“We’ve done everything in stages.”

“Over three years.”


“Pretty short stages.”

Narrator: By mid-afternoon, the lethargy that plagues my visits home sets in. I nap from two to five and wake up groggy and covered in cat fur. Downstairs I hear the sound of coffee grinding.

“A cup of coffee sounds great, Mom. Thanks.”

“This is for after dinner.”

“Could I have a cup now?”

“I set it up now for after dinner. That’s the way your father likes it.”

“Well, could I brew this pot now and then make him another pot after dinner?”


[sound of coffee percolating]

“You always did have to do everything your way.”

[percolating stops]

“Mom, sometimes it feels like we can’t do anything without arguing. Do you feel that way?”

“It’s been that way for years.”

“I don’t think it’s that bad.”

“Well, you asked how I felt.”

“It’s true. I did.”

“You and your little tape recorder.”

[living room clock chimes the quarter hour]

* * *

Narrator: My mother was right about the floodlight. The Fords have transformed their suburban backyard into a cobblestone piazza, the whole area lit at night by a large security lamp mounted on the back corner of their house. The mini-blinds in my bedroom only break the permanent daylight into bars. After two sleepless nights, I suggest Sunday brunch at a restaurant my parents used to like, but they tell me it’s gone out of business. They propose the Wood Grill Buffet. I agree, but when we arrive, the wait is 90 minutes. My mother says she’s not hungry anyway, so we drive home. I take a piece of toast and the newspaper into the backyard.

[sound of paper rustling, then a small thud]

Narrator: A blue jay has just fallen out of the sky and landed on the grass about 10 feet away from me. It moved its head once, but now I think it’s dead. [silence, breathing] I’m not sure what to do. This is kind of a weird thing to happen when you’re home. My mother is napping, and I’m not sure where my father is. Maybe I’ll call my old violin teacher, who still lives down the street and is a volunteer at the Ann Arbor animal shelter.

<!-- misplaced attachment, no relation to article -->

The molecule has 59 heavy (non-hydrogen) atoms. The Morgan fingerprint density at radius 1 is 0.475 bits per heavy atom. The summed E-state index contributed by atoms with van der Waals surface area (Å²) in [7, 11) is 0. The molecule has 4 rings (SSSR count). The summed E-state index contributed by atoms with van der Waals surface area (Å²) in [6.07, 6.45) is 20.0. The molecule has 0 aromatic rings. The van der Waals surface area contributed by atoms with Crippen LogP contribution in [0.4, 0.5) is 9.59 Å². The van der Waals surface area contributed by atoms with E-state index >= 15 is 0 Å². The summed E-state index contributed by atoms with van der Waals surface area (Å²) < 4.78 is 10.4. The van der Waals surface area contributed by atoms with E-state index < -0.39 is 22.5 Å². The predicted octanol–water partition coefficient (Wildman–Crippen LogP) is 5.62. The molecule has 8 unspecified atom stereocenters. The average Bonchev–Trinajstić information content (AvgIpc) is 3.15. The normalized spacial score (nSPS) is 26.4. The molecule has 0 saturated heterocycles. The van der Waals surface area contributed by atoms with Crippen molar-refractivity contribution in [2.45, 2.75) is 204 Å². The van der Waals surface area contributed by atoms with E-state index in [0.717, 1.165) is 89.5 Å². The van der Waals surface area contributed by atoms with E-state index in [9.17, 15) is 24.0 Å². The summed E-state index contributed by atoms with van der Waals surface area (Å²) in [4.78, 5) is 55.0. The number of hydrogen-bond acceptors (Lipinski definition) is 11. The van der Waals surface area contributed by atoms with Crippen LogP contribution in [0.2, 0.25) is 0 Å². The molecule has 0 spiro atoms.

[sound of people walking on gravel]

“So, there it is. Does this kind of thing happen often? It really freaked me out.”

“Probably more than people realize. Looks like this little guy snapped his neck on your parents’ cable wire.”

“That’s awful.”

[sound of paper bag being handled]

“I’ll cremate him at the shelter tomorrow.”

“Thanks. I appreciate your help.”

“You know what you can do in return?” [a long silence] “Pick up your violin.”

“Oh, I—”

“Are you still playing?”

“No, not really.”

“What a shame. Well, pick it up. It’s never too late.”

“OK, well—”



Narrator: At three that afternoon, my father drops me off at the airport, then circles around and drives out of sight. My flight is not until seven, but I long ago learned to conceal my return-flight information. After checking my bag, I steer in to the first bar I see and order a martini. The bar has a white linoleum floor and shares its space with a Chinese buffet, but I feel like I’m already home. [bar noise, fade out]

Host: Back in Charlottesville, our correspondent decides that, despite the difficulties, she will return to Ann Arbor in June for her parents’ 40th wedding anniversary. Join us for the next expedition, when she is accompanied by a parent-child translator and endures record summer temperatures in a house without air-conditioning.


TMN Contributing Writer Jessica Francis Kane’s first novel, The Report (Graywolf Press, 2010) was shortlisted for the Flaherty-Dunnan First Novel Prize and was a Barnes & Noble Discover Great New Writers selection. Her story collection, This Close (Graywolf Press, 2013) was long-listed for the Frank O’Connor International Short Story Award and the Story Prize and was named a Best Book of the year by NPR. She lives in New York with her husband and their two children. More by Jessica Francis Kane